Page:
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Are there 'high impact' conferences, the same way that there are 'high impact' journals?


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Hi all!

 

Long time no post!

 

I am currently working on an undergraduate honours thesis and recently spoke to my supervisor and he thinks that, unfortunately, we won't be able to submit the thesis to a journal as a paper : (.

 

However, my supervisor and the grad student I'm working with suggested that we submit a poster. It's my first time submitting anything as a first author and I am looking through conferences that are in my area and that I might submit to...

 

I was wondering whether some conferences are 'higher impact' or 'better' to submit to than others? My thesis is on Virtual Navigation for Cognitive Remediation in Schizophrenia, in case anyone has any insight into good conferences related to the topic.

 

Any advice would be greatly appreciated : )

 

Thanks!

 

Carly

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There will be some conferences that are more popular than others and therefore you will get a lot of people looking at your poster and making comments. APA (American Psychological Association) is hosting its conference in Toronto for 2015, but the call for poster presentations has passed as of last week...

I think that SONA (Southern Ontario Neuroscience Association) might be a good venue (held at McMaster university next May-ish). It's not as popular as Society for Neuroscience, but not necessarily a bad venue.

 

I'm not sure if there are really "high impact" conferences. An undergraduate conference is little lower on the ladder than regional or national conferences, but I think the experience is invaluable no matter which conference you go to (And it goes on your CV).

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There are definitely higher and lower impact conferences within subdisciplines and the criteria are (1) do important people attend? and (2) is it hard to get in? I'm going to go out on a limb and say that by the time you graduate you should have two pages of poster presentations, so the little ones don't really matter for your CV because they fail both the above criteria, though of course they can be good experience while you're learning. I don't bother listing any presentations that were on my home campus anymore.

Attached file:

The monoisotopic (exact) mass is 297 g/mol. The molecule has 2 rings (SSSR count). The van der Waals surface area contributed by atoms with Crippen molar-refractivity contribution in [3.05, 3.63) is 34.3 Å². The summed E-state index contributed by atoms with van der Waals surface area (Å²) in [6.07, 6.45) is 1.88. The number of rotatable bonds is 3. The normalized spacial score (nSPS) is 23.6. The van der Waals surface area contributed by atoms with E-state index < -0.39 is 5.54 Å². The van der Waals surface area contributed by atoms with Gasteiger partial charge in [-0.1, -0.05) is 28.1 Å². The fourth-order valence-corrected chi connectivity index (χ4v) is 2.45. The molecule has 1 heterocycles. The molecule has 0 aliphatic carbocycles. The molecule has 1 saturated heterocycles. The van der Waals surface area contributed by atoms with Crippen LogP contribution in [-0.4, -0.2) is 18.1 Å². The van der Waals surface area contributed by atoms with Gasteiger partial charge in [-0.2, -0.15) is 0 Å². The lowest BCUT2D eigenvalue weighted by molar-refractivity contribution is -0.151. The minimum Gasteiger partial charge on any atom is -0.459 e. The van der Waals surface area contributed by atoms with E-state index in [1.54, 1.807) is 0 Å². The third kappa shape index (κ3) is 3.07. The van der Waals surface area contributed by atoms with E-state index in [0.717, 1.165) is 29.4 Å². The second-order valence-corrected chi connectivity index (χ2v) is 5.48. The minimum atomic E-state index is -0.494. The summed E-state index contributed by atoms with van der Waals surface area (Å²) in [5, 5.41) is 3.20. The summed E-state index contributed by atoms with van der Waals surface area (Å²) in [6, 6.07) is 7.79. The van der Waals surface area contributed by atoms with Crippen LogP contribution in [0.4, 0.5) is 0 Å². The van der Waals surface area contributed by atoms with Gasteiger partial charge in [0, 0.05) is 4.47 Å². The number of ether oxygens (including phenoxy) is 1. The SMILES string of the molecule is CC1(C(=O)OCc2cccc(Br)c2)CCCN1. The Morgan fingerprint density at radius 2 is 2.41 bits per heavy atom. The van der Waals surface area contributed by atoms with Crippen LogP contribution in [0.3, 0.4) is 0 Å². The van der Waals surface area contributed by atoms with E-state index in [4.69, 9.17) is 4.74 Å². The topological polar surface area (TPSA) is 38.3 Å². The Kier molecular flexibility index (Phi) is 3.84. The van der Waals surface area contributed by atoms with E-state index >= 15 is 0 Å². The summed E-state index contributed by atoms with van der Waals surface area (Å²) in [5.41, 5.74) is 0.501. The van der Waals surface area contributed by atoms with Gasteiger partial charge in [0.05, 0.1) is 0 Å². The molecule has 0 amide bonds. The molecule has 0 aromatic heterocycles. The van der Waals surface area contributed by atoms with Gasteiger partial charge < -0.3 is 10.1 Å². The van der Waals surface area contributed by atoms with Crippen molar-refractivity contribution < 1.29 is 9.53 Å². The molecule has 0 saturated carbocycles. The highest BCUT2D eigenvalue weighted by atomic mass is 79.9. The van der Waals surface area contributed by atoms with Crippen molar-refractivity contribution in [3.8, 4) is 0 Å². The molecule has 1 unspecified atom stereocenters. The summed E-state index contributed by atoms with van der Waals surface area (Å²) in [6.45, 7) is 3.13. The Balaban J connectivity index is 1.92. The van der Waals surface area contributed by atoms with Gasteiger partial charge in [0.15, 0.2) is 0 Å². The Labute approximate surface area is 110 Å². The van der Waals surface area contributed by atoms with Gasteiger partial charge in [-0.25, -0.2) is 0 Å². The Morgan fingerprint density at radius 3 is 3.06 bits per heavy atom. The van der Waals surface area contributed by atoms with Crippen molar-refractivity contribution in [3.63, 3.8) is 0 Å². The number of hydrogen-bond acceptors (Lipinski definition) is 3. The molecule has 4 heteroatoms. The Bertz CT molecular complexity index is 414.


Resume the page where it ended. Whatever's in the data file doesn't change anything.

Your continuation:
Any way you can submit as a talk? Talks are more prestigious than posters because (1) more people will see you and (2) everyone knows the rejection rate is higher. Exclusivity = prestige is a strong heuristic. Your supervisor could say whether it's strong enough. 

 

 

 

I know you didn't ask about social but that's all I know, so I'll mention those in case there are lurkers from social.  The highest impact conferences are often but not necessarily the larger international conferences. It's not just how many people might see you, but who those people are. You want to go where the important people are. Here are some general impressions...

 

The #1: Society for Experimental Social Psychology (SESP). Talks only, no posters. Prestigious because it's small (membership by nomination), all the top people attend, and attendance requires a member sponsor. High rejection rate. You won't attend this as an undergrad and probably not as a graduate student but included for completeness.

 

The standard conference is Society for Personality and Social Psychology (SPSP). Talks are prestigious because symposia have a rejection rate of 70% and large audiences attend. Posters are good too because lots of people are there, but the acceptance rate is 90%+ so getting in is kind of expected. SPSP also has lots of preconferences that are great to submit to because there you'l be exposed to people in your specific research area. They're also smaller so you get more attention, and many have possibilities for short grad student talks or data blitz talks (3-5 minutes).

 

In my area, there are also subdiscipline conferences like Society for the Psychological Study of Social Issues (SPSSI) and International Society for Justice Research (ISJR). Those are good because they're small and you get a chance to meet people who really care about your specific research area (if you're into social justice). Great for networking.

 

Next are regional conferences like Eastern Psychological Association and Midwestern Psychological Association. These can be worthwhile if the conference is near good universities. MPA is really great because it's in Chicago and you get people from Northwestern, Chicago, Ohio State, Michigan, Waterloo, etc., which all have really strong social programs. MPA takes talks and posters. I've never been to EPA but I think they're more oriented towards cognitive/neuro?

 

Last are big, interdisciplinary conferences like Association for Psychological Science (APS), American Psychological Association (APA), and Canadian Psychological Association (CPA). I've never attended APS but there are usually big name speakers and it looks like they attract sexy research so could be worthwhile. APA and CPA are, frankly, dominated by clinical psychologists so they're less interesting for a social person to attend. The CPA preconference is usually really interesting though, and they take posters.